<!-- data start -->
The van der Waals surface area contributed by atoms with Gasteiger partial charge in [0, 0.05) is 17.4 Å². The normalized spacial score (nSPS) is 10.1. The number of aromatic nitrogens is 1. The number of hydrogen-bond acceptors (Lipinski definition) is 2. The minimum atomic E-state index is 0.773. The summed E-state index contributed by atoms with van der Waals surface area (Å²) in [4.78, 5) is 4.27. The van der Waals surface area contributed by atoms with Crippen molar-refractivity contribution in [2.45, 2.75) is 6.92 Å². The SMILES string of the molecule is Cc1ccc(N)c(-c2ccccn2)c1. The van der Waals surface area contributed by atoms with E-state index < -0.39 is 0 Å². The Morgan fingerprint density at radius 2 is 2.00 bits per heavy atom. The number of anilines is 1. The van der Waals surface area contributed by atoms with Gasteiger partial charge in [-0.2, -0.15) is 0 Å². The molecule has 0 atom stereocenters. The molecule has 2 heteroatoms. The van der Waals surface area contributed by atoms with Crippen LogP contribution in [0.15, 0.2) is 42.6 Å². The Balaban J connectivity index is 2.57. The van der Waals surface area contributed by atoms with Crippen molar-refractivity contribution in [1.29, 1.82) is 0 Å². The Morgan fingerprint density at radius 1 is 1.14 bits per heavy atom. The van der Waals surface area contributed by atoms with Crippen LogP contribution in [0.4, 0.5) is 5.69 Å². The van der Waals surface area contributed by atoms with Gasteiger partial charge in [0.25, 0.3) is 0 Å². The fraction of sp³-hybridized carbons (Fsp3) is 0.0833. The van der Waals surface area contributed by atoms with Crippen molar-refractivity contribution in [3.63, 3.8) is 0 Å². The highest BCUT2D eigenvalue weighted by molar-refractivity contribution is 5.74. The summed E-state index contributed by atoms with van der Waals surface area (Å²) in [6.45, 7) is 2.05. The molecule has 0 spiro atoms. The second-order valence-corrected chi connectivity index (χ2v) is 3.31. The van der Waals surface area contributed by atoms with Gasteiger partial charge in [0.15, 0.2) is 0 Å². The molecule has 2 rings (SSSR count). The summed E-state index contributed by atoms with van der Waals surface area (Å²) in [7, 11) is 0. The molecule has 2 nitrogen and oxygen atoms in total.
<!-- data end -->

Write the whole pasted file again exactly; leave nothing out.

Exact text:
The van der Waals surface area contributed by atoms with Gasteiger partial charge in [0, 0.05) is 17.4 Å². The normalized spacial score (nSPS) is 10.1. The number of aromatic nitrogens is 1. The number of hydrogen-bond acceptors (Lipinski definition) is 2. The minimum atomic E-state index is 0.773. The summed E-state index contributed by atoms with van der Waals surface area (Å²) in [4.78, 5) is 4.27. The van der Waals surface area contributed by atoms with Crippen molar-refractivity contribution in [2.45, 2.75) is 6.92 Å². The SMILES string of the molecule is Cc1ccc(N)c(-c2ccccn2)c1. The van der Waals surface area contributed by atoms with E-state index < -0.39 is 0 Å². The Morgan fingerprint density at radius 2 is 2.00 bits per heavy atom. The number of anilines is 1. The van der Waals surface area contributed by atoms with Gasteiger partial charge in [-0.2, -0.15) is 0 Å². The molecule has 0 atom stereocenters. The molecule has 2 heteroatoms. The van der Waals surface area contributed by atoms with Crippen LogP contribution in [0.15, 0.2) is 42.6 Å². The Balaban J connectivity index is 2.57. The van der Waals surface area contributed by atoms with Crippen molar-refractivity contribution in [1.29, 1.82) is 0 Å². The Morgan fingerprint density at radius 1 is 1.14 bits per heavy atom. The van der Waals surface area contributed by atoms with Crippen LogP contribution in [0.4, 0.5) is 5.69 Å². The van der Waals surface area contributed by atoms with Gasteiger partial charge in [0.25, 0.3) is 0 Å². The fraction of sp³-hybridized carbons (Fsp3) is 0.0833. The van der Waals surface area contributed by atoms with Crippen molar-refractivity contribution in [3.63, 3.8) is 0 Å². The highest BCUT2D eigenvalue weighted by molar-refractivity contribution is 5.74. The summed E-state index contributed by atoms with van der Waals surface area (Å²) in [6.45, 7) is 2.05. The molecule has 0 spiro atoms. The second-order valence-corrected chi connectivity index (χ2v) is 3.31. The van der Waals surface area contributed by atoms with Gasteiger partial charge in [0.15, 0.2) is 0 Å². The molecule has 2 rings (SSSR count). The summed E-state index contributed by atoms with van der Waals surface area (Å²) in [7, 11) is 0. The molecule has 2 nitrogen and oxygen atoms in total.